Short Communication

Familial Cancer

, Volume 11, Issue 3, pp 525-528

First online:

Analysis of a Finnish family confirms RHBDF2 mutations as the underlying factor in tylosis with esophageal cancer

  • Silva SaarinenAffiliated withDepartment of Medical Genetics, Genome-Scale Biology Research Program, University of Helsinki Email author 
  • , Pia VahteristoAffiliated withDepartment of Medical Genetics, Genome-Scale Biology Research Program, University of Helsinki
  • , Rainer LehtonenAffiliated withDepartment of Medical Genetics, Genome-Scale Biology Research Program, University of HelsinkiDepartment of Biological Sciences, University of Helsinki
  • , Kristiina AittomäkiAffiliated withDepartment of Clinical Genetics, Helsinki University Central Hospital
  • , Virpi LaunonenAffiliated withDepartment of Medical Genetics, Genome-Scale Biology Research Program, University of Helsinki
  • , Tuula KiviluotoAffiliated withDepartment of Surgery, Helsinki University Central Hospital
  • , Lauri A. AaltonenAffiliated withDepartment of Medical Genetics, Genome-Scale Biology Research Program, University of Helsinki

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Abstract

Tylosis with esophageal cancer (TOC) is a rare familial cancer syndrome inherited in an autosomal-dominant manner and characterized by esophageal cancer susceptibility and hyperkeratotic skin lesions. Two heterozygous missense mutations in the RHBDF2 gene were recently reported to be associated with TOC in three families: a p.Ile186Thr mutation was found in families from the UK and the US and a p.Pro189Leu mutation was detected in a German TOC family. We aimed to validate these novel results in an independent material by screening RHBDF2 in a previously unreported Finnish TOC family. We identified a new missense mutation, p.Asp188Asn, segregating with TOC in the Finnish family, and interestingly the detected mutation alters a codon located between the two previously reported mutation sites. Thus, we confirmed RHBDF2 mutations as the underlying cause of the TOC syndrome and our results suggest that the TOC associated mutations might be specific for this particular site in the RHBDF2 gene. These results enable the genetic counseling and diagnostic mutation screening of the members of TOC families.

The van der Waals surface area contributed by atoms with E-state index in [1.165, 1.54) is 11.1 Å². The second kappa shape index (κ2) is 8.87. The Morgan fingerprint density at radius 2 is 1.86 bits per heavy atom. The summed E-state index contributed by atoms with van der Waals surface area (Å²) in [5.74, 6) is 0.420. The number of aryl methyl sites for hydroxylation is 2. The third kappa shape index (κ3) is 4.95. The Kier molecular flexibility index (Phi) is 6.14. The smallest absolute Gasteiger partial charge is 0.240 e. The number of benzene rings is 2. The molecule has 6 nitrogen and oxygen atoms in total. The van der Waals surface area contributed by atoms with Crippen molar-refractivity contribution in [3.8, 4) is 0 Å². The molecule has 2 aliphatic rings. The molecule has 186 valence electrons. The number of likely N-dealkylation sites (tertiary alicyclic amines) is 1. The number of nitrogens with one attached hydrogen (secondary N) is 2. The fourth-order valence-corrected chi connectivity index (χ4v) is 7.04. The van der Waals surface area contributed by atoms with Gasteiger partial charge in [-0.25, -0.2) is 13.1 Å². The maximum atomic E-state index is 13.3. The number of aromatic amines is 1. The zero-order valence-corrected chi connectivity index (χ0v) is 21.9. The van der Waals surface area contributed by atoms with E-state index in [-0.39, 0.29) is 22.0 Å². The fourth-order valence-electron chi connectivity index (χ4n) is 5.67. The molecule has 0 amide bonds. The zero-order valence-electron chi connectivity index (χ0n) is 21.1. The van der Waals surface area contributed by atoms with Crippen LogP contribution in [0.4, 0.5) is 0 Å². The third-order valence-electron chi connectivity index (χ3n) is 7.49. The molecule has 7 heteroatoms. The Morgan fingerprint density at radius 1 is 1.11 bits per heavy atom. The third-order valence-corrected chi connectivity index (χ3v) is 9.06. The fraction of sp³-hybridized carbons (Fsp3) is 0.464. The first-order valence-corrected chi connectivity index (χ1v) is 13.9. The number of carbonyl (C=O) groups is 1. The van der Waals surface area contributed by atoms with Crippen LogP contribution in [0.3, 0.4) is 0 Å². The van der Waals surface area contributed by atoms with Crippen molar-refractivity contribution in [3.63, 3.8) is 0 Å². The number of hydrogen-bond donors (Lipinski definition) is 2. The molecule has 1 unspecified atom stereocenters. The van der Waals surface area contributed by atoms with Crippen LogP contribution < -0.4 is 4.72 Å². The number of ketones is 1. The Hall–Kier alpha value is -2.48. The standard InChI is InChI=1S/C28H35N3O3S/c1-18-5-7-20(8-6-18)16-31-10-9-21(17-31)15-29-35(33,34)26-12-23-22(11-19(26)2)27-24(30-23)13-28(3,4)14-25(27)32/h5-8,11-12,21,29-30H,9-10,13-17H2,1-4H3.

Keywords

Tylosis RHBDF2 Esophageal cancer Hyperkeratosis